08 Jun June 2017
Meliora! Celebrating Nathan Moser’s Leadership
After six years of remarkable leadership, George Eastman Circle National Chair Nathan Moser ʼ75 is stepping down from his volunteer post this month.
Moser, a Life Trustee at the University of Rochester, has been instrumental in the Circle’s national growth since he assumed the role of Chair. Under his leadership, the George Eastman Circle reached a goal of 3,300 global memberships—more than 13 times the original goal of our leadership annual giving society. To date, members have collectively invested more than $80 million into the University and its Medical Center.
During Nathan’s tenure, national volunteer leadership within the George Eastman Circle grew significantly. Today, there are nearly 150 George Eastman Circle Leadership Council members in eight major metropolitan regions throughout the United States.
Moser also focused on reaching out to the next generations of membership. Under his leadership, the Associate membership level was specially created for recent University graduates. It provides a more affordable, customized way for young alumni to join the Circle and to create impact. This has also influenced University students and their view of the power of philanthropy. The Class of 2017 has just broken all giving records with 58% participation.
“It has been a privilege to work with Nathan during this remarkable journey,” shares Gwen Greene ʼ65, who is Chair of Annual Giving Programs and a member of the Board of Trustees. “He was one of the first Trustees to jump on board, and when we launched and he spoke at the Tavern on the Green in NYC – he demonstrated a passion, an enthusiasm, and a confidence that brought everyone in the room along with him. His unwavering support and leadership has helped us set new records all along, and I am so grateful to have been his partner throughout.”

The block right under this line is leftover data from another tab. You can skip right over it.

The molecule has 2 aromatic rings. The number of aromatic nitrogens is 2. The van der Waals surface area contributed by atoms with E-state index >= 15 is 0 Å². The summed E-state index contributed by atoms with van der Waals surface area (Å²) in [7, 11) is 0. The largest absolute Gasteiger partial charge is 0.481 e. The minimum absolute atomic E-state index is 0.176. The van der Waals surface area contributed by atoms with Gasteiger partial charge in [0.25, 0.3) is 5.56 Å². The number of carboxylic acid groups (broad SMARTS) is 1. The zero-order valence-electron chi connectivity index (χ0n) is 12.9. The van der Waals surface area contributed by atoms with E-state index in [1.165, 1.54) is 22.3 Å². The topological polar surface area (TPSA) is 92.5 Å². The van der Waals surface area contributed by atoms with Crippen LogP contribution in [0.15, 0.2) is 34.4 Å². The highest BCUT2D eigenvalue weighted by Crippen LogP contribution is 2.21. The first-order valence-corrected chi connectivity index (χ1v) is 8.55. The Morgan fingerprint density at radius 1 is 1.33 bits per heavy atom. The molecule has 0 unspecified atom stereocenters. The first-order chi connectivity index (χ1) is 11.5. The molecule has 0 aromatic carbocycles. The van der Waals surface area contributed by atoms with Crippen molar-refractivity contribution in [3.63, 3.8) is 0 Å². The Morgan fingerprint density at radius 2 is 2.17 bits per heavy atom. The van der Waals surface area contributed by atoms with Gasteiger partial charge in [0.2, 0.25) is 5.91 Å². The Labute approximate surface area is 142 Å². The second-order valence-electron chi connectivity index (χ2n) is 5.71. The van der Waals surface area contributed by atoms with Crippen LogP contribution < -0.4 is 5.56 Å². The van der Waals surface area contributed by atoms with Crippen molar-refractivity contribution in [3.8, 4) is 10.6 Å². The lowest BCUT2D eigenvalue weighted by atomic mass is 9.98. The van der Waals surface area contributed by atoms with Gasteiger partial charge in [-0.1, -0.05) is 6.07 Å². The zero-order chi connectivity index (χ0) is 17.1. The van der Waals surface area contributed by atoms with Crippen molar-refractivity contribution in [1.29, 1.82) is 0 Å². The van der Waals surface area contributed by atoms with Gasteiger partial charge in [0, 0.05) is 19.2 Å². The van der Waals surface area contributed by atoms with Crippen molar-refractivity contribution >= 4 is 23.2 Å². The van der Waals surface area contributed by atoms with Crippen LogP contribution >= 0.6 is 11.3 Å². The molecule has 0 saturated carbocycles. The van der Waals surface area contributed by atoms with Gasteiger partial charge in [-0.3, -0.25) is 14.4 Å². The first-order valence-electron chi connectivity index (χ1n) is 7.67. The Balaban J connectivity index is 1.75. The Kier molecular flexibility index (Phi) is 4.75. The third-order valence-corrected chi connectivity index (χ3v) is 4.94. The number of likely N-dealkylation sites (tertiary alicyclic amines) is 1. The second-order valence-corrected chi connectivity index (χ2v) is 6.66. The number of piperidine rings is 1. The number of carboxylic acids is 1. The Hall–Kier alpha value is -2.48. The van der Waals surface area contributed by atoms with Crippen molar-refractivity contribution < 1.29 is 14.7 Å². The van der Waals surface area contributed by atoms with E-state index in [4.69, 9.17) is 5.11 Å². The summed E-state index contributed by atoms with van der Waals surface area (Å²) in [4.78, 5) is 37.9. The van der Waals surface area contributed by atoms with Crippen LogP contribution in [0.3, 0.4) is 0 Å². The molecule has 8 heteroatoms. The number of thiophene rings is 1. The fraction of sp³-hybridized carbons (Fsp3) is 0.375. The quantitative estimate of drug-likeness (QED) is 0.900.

Nathan and his wife, Rita, reside in New York City. He will continue to serve on the University’s Arts, Sciences and Engineering National Council.
Welcome to Our New National Chair, Evans Lam
This July, Evans Y. Lam ʼ83 ’84S (MBA), a member of the University of Rochester Board of Trustees and a Charter Member of the George Eastman Circle, will officially lead the Circle as its new National Chair.
Lam is Managing Director of Wealth Management and Senior Portfolio Manager at UBS Financial Services, Inc., in Pasadena, California. Prior to joining UBS in 2008, Lam was Senior Vice President of Wealth Management and Senior Portfolio Manager at Citigroup Smith Barney for 17 years.
A native of Hong Kong, Lam was recognized as one of the country’s top 50 high school graduates in 1979. He was honored as a Genesee Scholar by the University of Rochester, and earned his bachelor’s degree in economics magna cum laude in 1983. Lam received his MBA from the Simon Graduate School of Business in 1984.